Faculty of Agriculture/Environment/Chemistry

History of Acceptance

Thermodynamics that is used in the applied sciences to describe complex systems is undervalued in modern physics. This has historical reasons. One of the main reasons is that Ludwig Boltzmann failed at the end of the 19th century within the framework of the kinetic theory of gases to objectively substantiate the 2nd law of thermodynamics. As a result, thermodynamics was interpreted as non-fundamental and methodologically completed.

Since the acceptance of the theories of relativity of 1905 and 1915 and the Copenhagen interpretations of quantum mechanics of 1927, an undervaluation of ontological concepts is combined with an overvaluation of mathematics. The main focus of theoretical physics today is on the confirmation and further development of existing theories like the approaches of quantum gravity and supersymmetry (SUSY). Sophisticated mathematical solutions are being searched and experiments are refined, while the conceptual foundations of special and general relativity such as E = mc2, time dilation or spacetime are defended. Mathematical elegance, conservation principles and symmetry dominate. Tempting idealisations of mechanics and a belief in authority remain dominant, although more and more experimental facts limit the validity of the standard models.

Criticisms of Albert Einstein's Theories of Special and General Relativity (SR and GR) have been devalued for more than 70 years and are mostly ignored today [1–8]. Usually, two arguments are used:  1. The critics have not understood the two theories of relativity.  2. The theories of relativity have been experimentally proven.

In doing so, modern theoretical physics, which applies SR and GR as the basis of its standard models, ignores at least two facts:   1. The logical arguments of critics such as Herbert Dingle, Louis Essen or Nicolai Hartmann [1–3] against the concepts of SR and GR have never been refuted [4].  2. Experiments can be interpreted in different ways. Measurement arrangements and the way in which data is interpreted can reflect pragmatism and biased beliefs, especially when there appears to be no alternative.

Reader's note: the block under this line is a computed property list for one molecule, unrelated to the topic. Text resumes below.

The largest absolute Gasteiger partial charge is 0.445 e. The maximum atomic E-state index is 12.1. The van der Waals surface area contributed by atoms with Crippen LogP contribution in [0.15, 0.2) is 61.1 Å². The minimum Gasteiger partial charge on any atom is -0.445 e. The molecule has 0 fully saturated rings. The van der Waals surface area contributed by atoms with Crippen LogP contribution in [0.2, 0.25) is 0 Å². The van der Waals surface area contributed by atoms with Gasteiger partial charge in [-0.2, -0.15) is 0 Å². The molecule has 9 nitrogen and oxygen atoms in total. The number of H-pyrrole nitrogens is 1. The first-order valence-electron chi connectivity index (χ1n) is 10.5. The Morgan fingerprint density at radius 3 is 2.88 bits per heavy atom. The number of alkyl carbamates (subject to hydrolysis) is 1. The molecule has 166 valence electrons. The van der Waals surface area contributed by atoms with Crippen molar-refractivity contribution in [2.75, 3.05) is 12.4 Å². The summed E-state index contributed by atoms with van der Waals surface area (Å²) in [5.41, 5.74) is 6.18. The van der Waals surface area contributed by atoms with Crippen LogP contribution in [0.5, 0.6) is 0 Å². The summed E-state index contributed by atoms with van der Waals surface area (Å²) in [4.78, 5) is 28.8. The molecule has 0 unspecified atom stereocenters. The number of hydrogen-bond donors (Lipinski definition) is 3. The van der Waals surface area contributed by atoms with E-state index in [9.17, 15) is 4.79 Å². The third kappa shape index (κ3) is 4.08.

1. H. Dingle: Science at the Crossroads, Martin Brian & O’Keeffe, London, 1972.
  2. L. Essen: Relativity – joke or swindel?, Electronics & Wireless World 94 (1988) 126–127.
  3. N. Hartmann: Philosophie der Natur, Walther de Gruyter, Berlin, 1950.
  4. M. Sachs: On Dingle’s Controversy about the Clock Paradox and the Evolution of Ideas in Science, Int. J. Theor. Phys. 10 (1974) 321–331.
  5. G. Kalies: Die Energiebegriffe Wilhelm Ostwalds und der modernen Physik, Mitt. Wilhelm-Ostwald-Ges. 25 (2020) 22–29.
  6. G. Kalies: Wie und ob sich Zeit physikalisch verstehen lässt. Streifzug quer durch die Physik, Konsens (2020) 57–58.
  7. G. Kalies: Raumzeit, Roman/Essay, Mitteldeutscher Verlag, Halle, 2019.
  8. G. Kalies: Vom Energieinhalt ruhender Körper, De Gruyter, Berlin, 2019.